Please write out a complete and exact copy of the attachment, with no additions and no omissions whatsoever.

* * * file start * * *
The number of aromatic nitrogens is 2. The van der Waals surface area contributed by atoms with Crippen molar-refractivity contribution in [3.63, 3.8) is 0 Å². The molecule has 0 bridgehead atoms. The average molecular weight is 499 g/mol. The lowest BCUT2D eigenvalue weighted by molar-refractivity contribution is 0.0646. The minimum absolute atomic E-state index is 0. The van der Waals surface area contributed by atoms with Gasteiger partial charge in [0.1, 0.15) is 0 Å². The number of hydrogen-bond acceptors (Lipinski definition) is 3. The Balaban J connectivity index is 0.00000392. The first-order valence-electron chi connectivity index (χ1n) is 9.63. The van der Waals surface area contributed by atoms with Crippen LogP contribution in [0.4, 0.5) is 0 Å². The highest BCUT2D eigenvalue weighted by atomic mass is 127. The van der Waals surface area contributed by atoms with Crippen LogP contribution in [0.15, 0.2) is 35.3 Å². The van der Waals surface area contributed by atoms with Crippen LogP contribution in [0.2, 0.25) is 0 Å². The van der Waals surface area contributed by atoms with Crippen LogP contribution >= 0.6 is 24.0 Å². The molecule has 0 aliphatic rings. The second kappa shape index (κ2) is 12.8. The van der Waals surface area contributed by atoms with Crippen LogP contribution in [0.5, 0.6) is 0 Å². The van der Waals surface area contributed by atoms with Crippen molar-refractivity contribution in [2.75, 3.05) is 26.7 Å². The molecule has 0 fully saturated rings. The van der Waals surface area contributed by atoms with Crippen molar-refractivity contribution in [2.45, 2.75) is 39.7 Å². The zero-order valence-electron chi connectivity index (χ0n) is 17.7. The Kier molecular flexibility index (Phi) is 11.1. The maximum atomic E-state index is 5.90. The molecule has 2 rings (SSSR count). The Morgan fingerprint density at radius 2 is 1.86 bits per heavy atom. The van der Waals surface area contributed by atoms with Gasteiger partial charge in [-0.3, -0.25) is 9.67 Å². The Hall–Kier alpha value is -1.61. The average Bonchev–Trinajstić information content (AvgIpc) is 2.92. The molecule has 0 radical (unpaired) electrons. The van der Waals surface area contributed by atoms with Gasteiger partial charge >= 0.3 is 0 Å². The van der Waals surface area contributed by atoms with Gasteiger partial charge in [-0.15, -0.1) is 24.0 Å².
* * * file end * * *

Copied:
The number of aromatic nitrogens is 2. The van der Waals surface area contributed by atoms with Crippen molar-refractivity contribution in [3.63, 3.8) is 0 Å². The molecule has 0 bridgehead atoms. The average molecular weight is 499 g/mol. The lowest BCUT2D eigenvalue weighted by molar-refractivity contribution is 0.0646. The minimum absolute atomic E-state index is 0. The van der Waals surface area contributed by atoms with Gasteiger partial charge in [0.1, 0.15) is 0 Å². The number of hydrogen-bond acceptors (Lipinski definition) is 3. The Balaban J connectivity index is 0.00000392. The first-order valence-electron chi connectivity index (χ1n) is 9.63. The van der Waals surface area contributed by atoms with Crippen LogP contribution in [0.4, 0.5) is 0 Å². The highest BCUT2D eigenvalue weighted by atomic mass is 127. The van der Waals surface area contributed by atoms with Crippen LogP contribution in [0.15, 0.2) is 35.3 Å². The van der Waals surface area contributed by atoms with Crippen LogP contribution in [0.2, 0.25) is 0 Å². The van der Waals surface area contributed by atoms with Crippen LogP contribution >= 0.6 is 24.0 Å². The molecule has 0 aliphatic rings. The second kappa shape index (κ2) is 12.8. The van der Waals surface area contributed by atoms with Crippen LogP contribution in [0.5, 0.6) is 0 Å². The van der Waals surface area contributed by atoms with Crippen molar-refractivity contribution in [2.75, 3.05) is 26.7 Å². The molecule has 0 fully saturated rings. The van der Waals surface area contributed by atoms with Crippen molar-refractivity contribution in [2.45, 2.75) is 39.7 Å². The zero-order valence-electron chi connectivity index (χ0n) is 17.7. The Kier molecular flexibility index (Phi) is 11.1. The maximum atomic E-state index is 5.90. The molecule has 2 rings (SSSR count). The Morgan fingerprint density at radius 2 is 1.86 bits per heavy atom. The van der Waals surface area contributed by atoms with Gasteiger partial charge in [-0.3, -0.25) is 9.67 Å². The Hall–Kier alpha value is -1.61. The average Bonchev–Trinajstić information content (AvgIpc) is 2.92. The molecule has 0 radical (unpaired) electrons. The van der Waals surface area contributed by atoms with Gasteiger partial charge >= 0.3 is 0 Å². The van der Waals surface area contributed by atoms with Gasteiger partial charge in [-0.15, -0.1) is 24.0 Å².